Chicago-Kent College of Law Advances to National Rounds of the 2018 Thomas Tang National Moot Court Competition

The Chicago-Kent College of Law team of Noor Abdulmassih ’20 and Gina Cesario ’20 will advance to the national rounds of the 2018 Thomas Tang National Moot Court Competition, sponsored by the National Asian Pacific American Bar Association. The team placed second in the central regional tournament, held October 1314 at the Wisconsin Supreme Court in Madison.


From left: Gina Cesario and Noor Abdulmassih

The final rounds will be held Friday, November 9 and Saturday, November 10 at the National Asian Pacific American Bar Association Convention in Chicago. This year, students are arguing a hypothetical First Amendment case involving a fictional law student who was expelled from her state university for off-campus expressive activity that university officials determined was in violation of her school’s honor code.

Abdulmassih graduated magna cum laude from Loyola University Chicago with a bachelor’s degree in English and political science. Cesario earned her B.S. degree from Elmhurst College, where she was on the dean’s list every semester.

A second Chicago-Kent team of Timothy Cho ’20 and Gabriela Herrera ’20 argued well in the regional tournament but narrowly missed advancing to the finals.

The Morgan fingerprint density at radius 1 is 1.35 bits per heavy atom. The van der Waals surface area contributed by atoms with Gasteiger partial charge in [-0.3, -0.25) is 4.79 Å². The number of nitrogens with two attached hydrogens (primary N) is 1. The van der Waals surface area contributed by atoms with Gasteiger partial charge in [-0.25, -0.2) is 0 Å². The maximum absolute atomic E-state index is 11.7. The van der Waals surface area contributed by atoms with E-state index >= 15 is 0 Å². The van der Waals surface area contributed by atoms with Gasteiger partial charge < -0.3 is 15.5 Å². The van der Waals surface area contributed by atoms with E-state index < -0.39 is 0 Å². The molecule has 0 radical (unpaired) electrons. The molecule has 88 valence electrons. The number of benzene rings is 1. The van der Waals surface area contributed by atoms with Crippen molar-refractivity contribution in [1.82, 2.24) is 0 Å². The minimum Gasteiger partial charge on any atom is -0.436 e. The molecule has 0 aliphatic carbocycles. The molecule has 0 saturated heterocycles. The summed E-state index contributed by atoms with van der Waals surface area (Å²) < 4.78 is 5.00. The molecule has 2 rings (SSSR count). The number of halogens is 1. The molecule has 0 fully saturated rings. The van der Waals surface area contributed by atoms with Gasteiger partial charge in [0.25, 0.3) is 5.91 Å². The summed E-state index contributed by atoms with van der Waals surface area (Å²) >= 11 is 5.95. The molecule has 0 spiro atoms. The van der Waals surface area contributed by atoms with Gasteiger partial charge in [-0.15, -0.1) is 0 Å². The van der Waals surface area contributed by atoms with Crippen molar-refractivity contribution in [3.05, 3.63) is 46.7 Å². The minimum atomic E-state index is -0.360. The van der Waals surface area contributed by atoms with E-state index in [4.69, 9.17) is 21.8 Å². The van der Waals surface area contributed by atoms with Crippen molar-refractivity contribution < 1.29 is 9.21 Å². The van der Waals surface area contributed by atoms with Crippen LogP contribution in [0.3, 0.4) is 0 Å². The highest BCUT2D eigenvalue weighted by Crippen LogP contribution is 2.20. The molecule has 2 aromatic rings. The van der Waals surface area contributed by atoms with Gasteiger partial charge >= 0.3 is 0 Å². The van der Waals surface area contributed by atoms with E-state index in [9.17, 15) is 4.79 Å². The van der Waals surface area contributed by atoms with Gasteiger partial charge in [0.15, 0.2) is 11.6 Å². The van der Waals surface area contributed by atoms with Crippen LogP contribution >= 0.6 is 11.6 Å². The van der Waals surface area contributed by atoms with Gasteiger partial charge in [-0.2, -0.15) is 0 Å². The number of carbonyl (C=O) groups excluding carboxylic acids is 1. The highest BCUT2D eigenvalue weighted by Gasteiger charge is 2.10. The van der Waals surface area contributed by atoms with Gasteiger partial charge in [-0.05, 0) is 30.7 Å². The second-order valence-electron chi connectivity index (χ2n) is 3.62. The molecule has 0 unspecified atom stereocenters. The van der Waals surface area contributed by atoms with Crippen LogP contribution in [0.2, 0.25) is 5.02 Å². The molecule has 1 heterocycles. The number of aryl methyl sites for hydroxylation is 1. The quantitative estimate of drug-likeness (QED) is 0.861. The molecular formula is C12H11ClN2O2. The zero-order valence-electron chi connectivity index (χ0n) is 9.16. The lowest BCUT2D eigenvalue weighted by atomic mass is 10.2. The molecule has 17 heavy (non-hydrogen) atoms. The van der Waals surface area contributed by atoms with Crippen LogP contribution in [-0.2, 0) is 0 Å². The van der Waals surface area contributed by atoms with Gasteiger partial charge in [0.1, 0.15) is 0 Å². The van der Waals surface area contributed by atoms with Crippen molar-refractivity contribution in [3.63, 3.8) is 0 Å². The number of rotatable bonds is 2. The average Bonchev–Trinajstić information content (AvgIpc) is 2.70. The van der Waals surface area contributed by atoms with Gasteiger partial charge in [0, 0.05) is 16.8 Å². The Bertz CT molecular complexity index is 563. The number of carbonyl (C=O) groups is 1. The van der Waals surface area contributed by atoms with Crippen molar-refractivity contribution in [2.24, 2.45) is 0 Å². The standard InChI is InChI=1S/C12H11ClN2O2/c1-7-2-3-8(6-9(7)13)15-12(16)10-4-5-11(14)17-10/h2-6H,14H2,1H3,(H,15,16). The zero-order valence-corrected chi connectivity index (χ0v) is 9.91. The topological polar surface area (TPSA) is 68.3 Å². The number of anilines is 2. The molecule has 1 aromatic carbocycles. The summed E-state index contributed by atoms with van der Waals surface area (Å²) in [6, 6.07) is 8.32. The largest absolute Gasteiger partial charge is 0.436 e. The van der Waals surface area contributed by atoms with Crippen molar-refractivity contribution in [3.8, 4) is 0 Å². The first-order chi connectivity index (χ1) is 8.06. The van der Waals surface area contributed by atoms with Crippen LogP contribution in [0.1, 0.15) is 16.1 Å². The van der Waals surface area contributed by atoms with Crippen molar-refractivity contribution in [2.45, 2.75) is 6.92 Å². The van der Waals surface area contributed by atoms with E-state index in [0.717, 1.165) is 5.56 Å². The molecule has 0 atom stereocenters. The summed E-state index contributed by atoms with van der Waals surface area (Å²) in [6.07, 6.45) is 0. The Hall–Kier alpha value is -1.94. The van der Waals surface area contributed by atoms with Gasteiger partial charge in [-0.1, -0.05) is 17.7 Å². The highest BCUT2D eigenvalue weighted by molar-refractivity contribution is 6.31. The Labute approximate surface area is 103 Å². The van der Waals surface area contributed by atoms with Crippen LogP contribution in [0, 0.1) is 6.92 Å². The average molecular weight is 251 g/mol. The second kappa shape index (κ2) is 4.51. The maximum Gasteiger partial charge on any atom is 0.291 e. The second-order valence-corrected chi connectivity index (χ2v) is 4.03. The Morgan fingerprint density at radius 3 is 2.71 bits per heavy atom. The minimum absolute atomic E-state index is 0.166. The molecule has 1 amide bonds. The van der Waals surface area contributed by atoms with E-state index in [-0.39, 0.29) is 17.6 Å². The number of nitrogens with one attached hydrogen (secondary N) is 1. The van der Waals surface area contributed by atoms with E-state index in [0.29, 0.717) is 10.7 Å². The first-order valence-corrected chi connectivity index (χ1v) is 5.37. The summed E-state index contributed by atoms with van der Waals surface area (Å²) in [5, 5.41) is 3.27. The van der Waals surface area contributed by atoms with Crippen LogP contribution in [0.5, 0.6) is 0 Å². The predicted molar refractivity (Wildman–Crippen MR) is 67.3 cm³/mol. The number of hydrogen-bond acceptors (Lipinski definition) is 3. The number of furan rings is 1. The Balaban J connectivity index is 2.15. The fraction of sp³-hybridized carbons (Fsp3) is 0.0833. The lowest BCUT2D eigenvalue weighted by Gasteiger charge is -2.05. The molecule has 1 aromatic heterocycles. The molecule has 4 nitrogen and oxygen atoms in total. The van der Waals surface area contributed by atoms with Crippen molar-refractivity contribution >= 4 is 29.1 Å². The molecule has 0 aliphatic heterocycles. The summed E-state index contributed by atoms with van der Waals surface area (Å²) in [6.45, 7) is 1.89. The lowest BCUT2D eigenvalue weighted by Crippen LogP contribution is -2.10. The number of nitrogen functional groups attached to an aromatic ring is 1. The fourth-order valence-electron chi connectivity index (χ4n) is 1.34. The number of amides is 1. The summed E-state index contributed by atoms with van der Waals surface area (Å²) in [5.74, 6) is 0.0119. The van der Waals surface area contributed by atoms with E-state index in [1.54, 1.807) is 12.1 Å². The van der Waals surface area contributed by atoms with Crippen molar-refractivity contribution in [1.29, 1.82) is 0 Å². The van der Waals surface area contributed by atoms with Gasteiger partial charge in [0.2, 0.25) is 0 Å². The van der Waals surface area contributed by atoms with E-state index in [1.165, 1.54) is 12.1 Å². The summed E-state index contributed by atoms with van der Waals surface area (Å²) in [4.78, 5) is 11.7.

University Distinguished Professor Katharine Baker helped the teams prepare. Aima Mori ’19 and Chicago-Kent’s chapter of the Asian Pacific American Law Student Association organized and supported the teams.

Sponsored by the National Asian Pacific American Bar Association Law Foundation, the competition is open to all students but is specially designed to provide Asian Pacific American law students with an opportunity to showcase their writing and oral advocacy skills.

The competition is named for the late Thomas Tang, a senior judge of the U.S. Court of Appeals for the Ninth Circuit. Judge Tang was a strong supporter of the bar association and its activities, including the creation of its moot court competition, which was renamed after his death in 1995.